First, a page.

In other words, yes, the list of points to check is the same, but the fundamental elements of the origin story have been changed and joined by some welcome updates and additions.

Lastly, I’ve read comments ranging from ‘I didn’t like the score’ to ‘I didn’t like the costume’ and ‘The Lizard looked weird’. Again, I don’t take these comments all that seriously as they’re almost completely subjective and down to personal taste. Personally I think both Elfman and Horner are two of Hollywood’s greatest composers, and their respective scores fit the two films perfectly. Raimi’s film was more melodramatic and quirky, whilst Webb’s is more romantic and joyous. I’ll say more about the costume in the next section, but again, it’s up to personal taste. Regarding the Lizard, they went for a mix between the original Ditko and later Todd MacFarlarne designs, which I think worked well enough. Personally, they could have gone with either and I wouldn’t have minded.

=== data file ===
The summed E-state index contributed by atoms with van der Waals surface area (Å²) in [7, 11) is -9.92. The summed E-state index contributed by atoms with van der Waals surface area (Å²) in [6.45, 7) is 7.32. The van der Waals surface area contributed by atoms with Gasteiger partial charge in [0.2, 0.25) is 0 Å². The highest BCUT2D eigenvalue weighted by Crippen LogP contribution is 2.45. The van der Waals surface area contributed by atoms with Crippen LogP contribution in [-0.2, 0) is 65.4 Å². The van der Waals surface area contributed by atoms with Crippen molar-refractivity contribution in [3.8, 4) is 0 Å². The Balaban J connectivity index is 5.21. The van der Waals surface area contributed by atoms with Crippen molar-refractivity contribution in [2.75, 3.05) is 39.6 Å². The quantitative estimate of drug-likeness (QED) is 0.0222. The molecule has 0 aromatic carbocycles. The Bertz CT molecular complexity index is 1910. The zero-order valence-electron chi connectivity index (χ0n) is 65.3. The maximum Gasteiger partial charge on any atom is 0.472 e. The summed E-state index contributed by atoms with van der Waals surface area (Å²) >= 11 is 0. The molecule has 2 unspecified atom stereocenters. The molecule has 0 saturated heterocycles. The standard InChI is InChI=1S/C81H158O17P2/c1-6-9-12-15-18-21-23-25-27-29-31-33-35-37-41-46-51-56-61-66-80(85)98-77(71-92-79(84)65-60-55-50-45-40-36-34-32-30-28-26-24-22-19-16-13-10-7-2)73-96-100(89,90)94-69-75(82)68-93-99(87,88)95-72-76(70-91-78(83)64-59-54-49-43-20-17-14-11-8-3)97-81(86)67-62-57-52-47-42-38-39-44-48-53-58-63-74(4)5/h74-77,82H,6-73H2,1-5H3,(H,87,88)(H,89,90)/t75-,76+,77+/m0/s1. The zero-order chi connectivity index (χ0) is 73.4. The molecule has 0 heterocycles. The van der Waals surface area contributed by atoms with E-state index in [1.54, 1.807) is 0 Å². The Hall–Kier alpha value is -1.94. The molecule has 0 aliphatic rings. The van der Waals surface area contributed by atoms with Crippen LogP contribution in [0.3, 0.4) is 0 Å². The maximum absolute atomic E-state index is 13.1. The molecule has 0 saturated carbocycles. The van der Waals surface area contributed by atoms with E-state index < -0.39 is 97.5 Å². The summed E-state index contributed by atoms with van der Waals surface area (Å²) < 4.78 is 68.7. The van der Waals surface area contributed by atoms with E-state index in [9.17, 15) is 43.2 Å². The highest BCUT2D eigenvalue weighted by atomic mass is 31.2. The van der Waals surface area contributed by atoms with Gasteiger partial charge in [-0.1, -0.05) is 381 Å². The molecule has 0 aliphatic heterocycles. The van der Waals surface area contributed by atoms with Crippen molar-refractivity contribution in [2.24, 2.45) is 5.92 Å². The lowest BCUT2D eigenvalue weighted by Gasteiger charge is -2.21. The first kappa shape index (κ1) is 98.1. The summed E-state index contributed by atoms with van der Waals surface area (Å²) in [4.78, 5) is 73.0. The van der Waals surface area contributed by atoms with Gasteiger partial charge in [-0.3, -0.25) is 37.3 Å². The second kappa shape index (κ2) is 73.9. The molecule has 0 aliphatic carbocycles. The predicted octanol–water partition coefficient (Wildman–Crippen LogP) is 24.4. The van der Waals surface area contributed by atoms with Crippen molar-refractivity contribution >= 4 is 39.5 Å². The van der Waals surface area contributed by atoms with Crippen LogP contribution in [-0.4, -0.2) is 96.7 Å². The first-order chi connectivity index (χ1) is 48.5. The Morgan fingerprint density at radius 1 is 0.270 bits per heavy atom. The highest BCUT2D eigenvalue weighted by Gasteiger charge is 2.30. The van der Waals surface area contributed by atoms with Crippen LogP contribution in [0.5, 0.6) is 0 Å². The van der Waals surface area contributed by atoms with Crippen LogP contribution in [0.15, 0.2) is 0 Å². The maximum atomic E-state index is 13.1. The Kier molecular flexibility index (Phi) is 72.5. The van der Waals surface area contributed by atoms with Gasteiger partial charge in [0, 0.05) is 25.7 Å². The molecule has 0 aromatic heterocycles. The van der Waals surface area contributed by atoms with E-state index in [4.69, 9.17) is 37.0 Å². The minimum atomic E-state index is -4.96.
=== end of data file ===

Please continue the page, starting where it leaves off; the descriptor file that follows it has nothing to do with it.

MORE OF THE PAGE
What about the positive reviews?
As I’ve already mentioned, the most often mentioned and praised aspect of the film in the good reviews is the love story and the cast’s performances. This is undoubtedly true, particularly so for Stone, who is simply perfect. I would argue, however, that the film has more going for it than just that.
It’s not just Garfiled’s performance that has me really feel as if I’m seeing a live-action Spidey, but the way the character’s written. We have a wise-cracking, sarcastic spidey again and, regardless of how many people may find him annoying, the constant quipping is as much a defining element of Spider-man as is his wall-crawling or spider-sense. We see him transform from a hell-bent and cocky teen into a resolute and heroic figure, learning Ben’s lesson about responsibility throughout the film in a more complex and interesting way. There’s no talk of ‘great power’ but rather a utilitarian, John Stuart Mill-style ‘moral duty to help’.